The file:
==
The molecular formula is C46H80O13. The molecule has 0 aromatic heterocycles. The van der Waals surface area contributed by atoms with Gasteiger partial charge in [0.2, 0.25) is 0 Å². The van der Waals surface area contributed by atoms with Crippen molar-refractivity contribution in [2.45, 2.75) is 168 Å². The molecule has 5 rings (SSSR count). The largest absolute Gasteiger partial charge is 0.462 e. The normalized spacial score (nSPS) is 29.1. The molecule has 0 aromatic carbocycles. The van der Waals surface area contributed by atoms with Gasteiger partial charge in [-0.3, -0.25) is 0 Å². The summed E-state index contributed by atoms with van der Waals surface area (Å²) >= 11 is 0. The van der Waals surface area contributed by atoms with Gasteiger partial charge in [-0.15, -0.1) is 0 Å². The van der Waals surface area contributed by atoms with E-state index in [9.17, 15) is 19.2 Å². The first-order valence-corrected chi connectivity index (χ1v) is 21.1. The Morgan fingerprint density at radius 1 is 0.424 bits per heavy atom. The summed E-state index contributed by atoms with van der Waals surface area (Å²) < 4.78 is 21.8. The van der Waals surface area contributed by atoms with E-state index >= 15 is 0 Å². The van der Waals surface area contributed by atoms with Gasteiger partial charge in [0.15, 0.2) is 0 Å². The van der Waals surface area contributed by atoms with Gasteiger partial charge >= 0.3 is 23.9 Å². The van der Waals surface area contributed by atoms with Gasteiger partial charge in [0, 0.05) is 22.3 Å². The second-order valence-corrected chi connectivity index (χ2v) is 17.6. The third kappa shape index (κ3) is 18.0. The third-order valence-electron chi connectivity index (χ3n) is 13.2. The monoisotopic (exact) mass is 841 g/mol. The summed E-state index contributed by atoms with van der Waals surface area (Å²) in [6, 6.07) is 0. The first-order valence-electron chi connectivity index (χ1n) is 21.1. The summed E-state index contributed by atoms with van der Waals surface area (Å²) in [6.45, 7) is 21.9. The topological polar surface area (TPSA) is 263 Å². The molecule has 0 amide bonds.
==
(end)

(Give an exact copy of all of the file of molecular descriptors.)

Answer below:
The molecular formula is C46H80O13. The molecule has 0 aromatic heterocycles. The van der Waals surface area contributed by atoms with Gasteiger partial charge in [0.2, 0.25) is 0 Å². The van der Waals surface area contributed by atoms with Crippen molar-refractivity contribution in [2.45, 2.75) is 168 Å². The molecule has 5 rings (SSSR count). The largest absolute Gasteiger partial charge is 0.462 e. The normalized spacial score (nSPS) is 29.1. The molecule has 0 aromatic carbocycles. The van der Waals surface area contributed by atoms with Gasteiger partial charge in [-0.3, -0.25) is 0 Å². The summed E-state index contributed by atoms with van der Waals surface area (Å²) >= 11 is 0. The van der Waals surface area contributed by atoms with Gasteiger partial charge in [-0.15, -0.1) is 0 Å². The van der Waals surface area contributed by atoms with E-state index in [9.17, 15) is 19.2 Å². The first-order valence-corrected chi connectivity index (χ1v) is 21.1. The Morgan fingerprint density at radius 1 is 0.424 bits per heavy atom. The summed E-state index contributed by atoms with van der Waals surface area (Å²) < 4.78 is 21.8. The van der Waals surface area contributed by atoms with E-state index >= 15 is 0 Å². The van der Waals surface area contributed by atoms with Gasteiger partial charge in [0.15, 0.2) is 0 Å². The van der Waals surface area contributed by atoms with Gasteiger partial charge >= 0.3 is 23.9 Å². The van der Waals surface area contributed by atoms with Gasteiger partial charge in [0, 0.05) is 22.3 Å². The second-order valence-corrected chi connectivity index (χ2v) is 17.6. The third kappa shape index (κ3) is 18.0. The third-order valence-electron chi connectivity index (χ3n) is 13.2. The monoisotopic (exact) mass is 841 g/mol. The summed E-state index contributed by atoms with van der Waals surface area (Å²) in [6, 6.07) is 0. The first-order valence-electron chi connectivity index (χ1n) is 21.1. The summed E-state index contributed by atoms with van der Waals surface area (Å²) in [6.45, 7) is 21.9. The topological polar surface area (TPSA) is 263 Å². The molecule has 0 amide bonds.